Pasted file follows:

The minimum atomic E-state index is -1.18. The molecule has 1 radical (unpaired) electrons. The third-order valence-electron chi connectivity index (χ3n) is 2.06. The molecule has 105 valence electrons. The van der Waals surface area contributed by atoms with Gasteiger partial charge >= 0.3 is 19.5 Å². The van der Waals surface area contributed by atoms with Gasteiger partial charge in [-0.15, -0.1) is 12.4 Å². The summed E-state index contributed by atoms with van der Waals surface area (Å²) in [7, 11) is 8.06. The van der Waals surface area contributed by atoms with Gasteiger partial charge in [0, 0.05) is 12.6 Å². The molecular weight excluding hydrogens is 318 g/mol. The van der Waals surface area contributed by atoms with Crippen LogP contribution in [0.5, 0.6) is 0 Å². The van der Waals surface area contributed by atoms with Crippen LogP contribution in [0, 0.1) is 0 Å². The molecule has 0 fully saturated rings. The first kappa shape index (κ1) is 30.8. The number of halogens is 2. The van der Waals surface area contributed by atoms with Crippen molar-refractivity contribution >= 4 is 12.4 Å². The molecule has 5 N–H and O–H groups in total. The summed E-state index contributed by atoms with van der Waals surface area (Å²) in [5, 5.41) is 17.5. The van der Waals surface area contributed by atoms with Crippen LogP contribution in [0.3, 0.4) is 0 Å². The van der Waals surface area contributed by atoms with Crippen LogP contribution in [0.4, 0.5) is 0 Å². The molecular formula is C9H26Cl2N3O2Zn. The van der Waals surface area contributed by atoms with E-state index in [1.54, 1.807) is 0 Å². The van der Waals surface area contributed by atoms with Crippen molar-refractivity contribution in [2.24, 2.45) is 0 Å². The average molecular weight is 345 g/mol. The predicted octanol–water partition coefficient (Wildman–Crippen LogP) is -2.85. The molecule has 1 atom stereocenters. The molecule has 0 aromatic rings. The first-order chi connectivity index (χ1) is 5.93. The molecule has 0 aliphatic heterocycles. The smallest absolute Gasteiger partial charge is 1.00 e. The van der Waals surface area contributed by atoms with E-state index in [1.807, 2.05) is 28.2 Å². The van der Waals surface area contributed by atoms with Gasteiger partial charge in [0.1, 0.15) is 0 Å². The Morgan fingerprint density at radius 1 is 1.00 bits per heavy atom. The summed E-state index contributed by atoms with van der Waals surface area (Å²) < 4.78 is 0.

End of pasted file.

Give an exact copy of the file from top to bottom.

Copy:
The minimum atomic E-state index is -1.18. The molecule has 1 radical (unpaired) electrons. The third-order valence-electron chi connectivity index (χ3n) is 2.06. The molecule has 105 valence electrons. The van der Waals surface area contributed by atoms with Gasteiger partial charge >= 0.3 is 19.5 Å². The van der Waals surface area contributed by atoms with Gasteiger partial charge in [-0.15, -0.1) is 12.4 Å². The summed E-state index contributed by atoms with van der Waals surface area (Å²) in [7, 11) is 8.06. The van der Waals surface area contributed by atoms with Gasteiger partial charge in [0, 0.05) is 12.6 Å². The molecular weight excluding hydrogens is 318 g/mol. The van der Waals surface area contributed by atoms with Crippen LogP contribution in [0.5, 0.6) is 0 Å². The van der Waals surface area contributed by atoms with Crippen LogP contribution in [0, 0.1) is 0 Å². The molecule has 0 fully saturated rings. The first kappa shape index (κ1) is 30.8. The number of halogens is 2. The van der Waals surface area contributed by atoms with Crippen molar-refractivity contribution >= 4 is 12.4 Å². The molecule has 5 N–H and O–H groups in total. The summed E-state index contributed by atoms with van der Waals surface area (Å²) in [5, 5.41) is 17.5. The van der Waals surface area contributed by atoms with Crippen LogP contribution in [0.3, 0.4) is 0 Å². The van der Waals surface area contributed by atoms with Crippen LogP contribution in [0.4, 0.5) is 0 Å². The molecular formula is C9H26Cl2N3O2Zn. The van der Waals surface area contributed by atoms with E-state index in [1.54, 1.807) is 0 Å². The van der Waals surface area contributed by atoms with Crippen molar-refractivity contribution in [2.24, 2.45) is 0 Å². The average molecular weight is 345 g/mol. The predicted octanol–water partition coefficient (Wildman–Crippen LogP) is -2.85. The molecule has 1 atom stereocenters. The molecule has 0 aromatic rings. The first-order chi connectivity index (χ1) is 5.93. The molecule has 0 aliphatic heterocycles. The smallest absolute Gasteiger partial charge is 1.00 e. The van der Waals surface area contributed by atoms with E-state index in [1.807, 2.05) is 28.2 Å². The van der Waals surface area contributed by atoms with Gasteiger partial charge in [0.1, 0.15) is 0 Å². The Morgan fingerprint density at radius 1 is 1.00 bits per heavy atom. The summed E-state index contributed by atoms with van der Waals surface area (Å²) < 4.78 is 0.